A half dozen years later, the question seems so hopelessly quaint that’s like suggesting black & white TV sets and rotary phones will make a comeback.

But if that’s true, its also true that lack of running back depth as much as anything else derailed the Steelers chances to get Lombardi Number 3 during the Ben Roethlisberger era. The question heading into the 2022 NFL Draft is will the Steelers heed that lesson now that Roethlisberger has retired?

Najee Harris, Steelers vs Browns, Ben Roethlisberger last game Heinz Field

Najee Harris en route to 188 yards. Photo Credit: Karl Roser, Steelers.come

Steelers Depth Chart at Running Back: The Starter

Running back has become so devalued in the modern NFL that drafting one in the first round is now concerned to be foolhardy. A year ago Mike Tomlin and Kevin Colbert proved once again that they march to their own drummer when they drafted Najee Harris in the first round of the 2021 NFL Draft.

One could look to Najee Harris’ 1,200 yards rushing, 73 catches and 10 touchdowns as proof that Colbert and Tomlin were right. One could bolster those arguments by pointed to the fact that the Steelers run defense was horrendous for most of the season.

  • Those are all solid arguments, but neither proves the point.

For proof that the Steelers made the right call on drafting Harris look no further than the 2021 season finale on the road against the Baltimore Ravens. Harris got injured during the first half. He worked on the sidelines, learning to carry the ball with his left hand and made at least 3 critical plays during over time to get Chris Boswell in position to kick the game winner.

Technically, Derek Watt is also considered the Steelers “starter” at fullback, but he only average 6.5% of the offensive snaps.

Steelers Running Back Depth Chart: The Backups

Behind Najee Harris the Steelers have Benny Snell and Anthony McFarland. Pittsburgh picked Benny Snell in the 4th round of the 2019 NFL Draft. In that time, Snell has started 5 games and rushed the ball 255 times, scoring 6 touchdown.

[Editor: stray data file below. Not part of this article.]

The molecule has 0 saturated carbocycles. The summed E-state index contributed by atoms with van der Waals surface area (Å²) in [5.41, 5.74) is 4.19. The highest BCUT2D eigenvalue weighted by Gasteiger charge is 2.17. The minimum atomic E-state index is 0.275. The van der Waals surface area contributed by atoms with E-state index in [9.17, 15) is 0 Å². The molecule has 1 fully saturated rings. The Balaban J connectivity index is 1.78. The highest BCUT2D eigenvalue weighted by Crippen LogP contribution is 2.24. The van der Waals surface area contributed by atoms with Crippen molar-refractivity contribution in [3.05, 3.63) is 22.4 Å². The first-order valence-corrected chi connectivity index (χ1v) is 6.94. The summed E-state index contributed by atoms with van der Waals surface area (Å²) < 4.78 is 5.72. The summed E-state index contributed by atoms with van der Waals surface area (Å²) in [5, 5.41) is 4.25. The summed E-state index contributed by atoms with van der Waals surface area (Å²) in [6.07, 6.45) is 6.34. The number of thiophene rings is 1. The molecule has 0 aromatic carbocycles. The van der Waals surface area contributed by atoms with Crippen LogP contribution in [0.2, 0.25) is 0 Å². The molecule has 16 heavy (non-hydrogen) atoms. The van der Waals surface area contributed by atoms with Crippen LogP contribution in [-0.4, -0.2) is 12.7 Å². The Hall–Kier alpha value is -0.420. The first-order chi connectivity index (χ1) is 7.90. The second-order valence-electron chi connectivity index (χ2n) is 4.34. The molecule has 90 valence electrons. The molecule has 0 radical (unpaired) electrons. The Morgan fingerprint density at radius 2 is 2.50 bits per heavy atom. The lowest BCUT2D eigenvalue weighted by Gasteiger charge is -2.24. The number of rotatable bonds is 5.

His rushing average has dropped from 3.9, to 3.2 to 2.7 yards per carry, although he only had 36 attempts in 2021. And in all fairness to Snell, the quality of the Steelers run blocking has declined during his time with the team.

The Steelers drafted Anthony McFarland in the 4th round of the 2020 NFL Draft out of the University of Maryland to serve as a change of pace back. In 2 NFL season McFarland has appeared in just 13 games, carrying the ball 36 times for 116 yards. He’s also caught 7 passes for 65 yards.

The Steelers 2022 Draft Needs @ Running Back

Lack of running back depth crippled the Steelers during the latter half of the Roethlisberger-Tomlin era. Yet, until 2021, Kevin Colbert and Mike Tomlin showed zero inclination to altering their backfield staffing strategy. Last year the Steelers went into the season with Harris, Snell, McFarland and Kalen Ballage plus Derek Watt as their fullback.steelers, draft, needs, priority, 2022 NFL Draft

  • So at least the running back depth chart had quantity.

But what it lacked was quality. And the Steelers still lack that quality. Mike Tomlin has tried to staff a utility back in the mold of Eric Metcalf or Dave Meggett (oh, how I do date myself) with the likes of Chris Rainey and Dri Archer. Both failed miserably. Anthony McFarland appears poised to follow in their footsteps.

In contrast, Benny Snell has shown something and even at this stage of his career retains some “upside.” But in this writer’s opinion Benny Snell isn’t a true number 2 running back and is better suited as a number 3.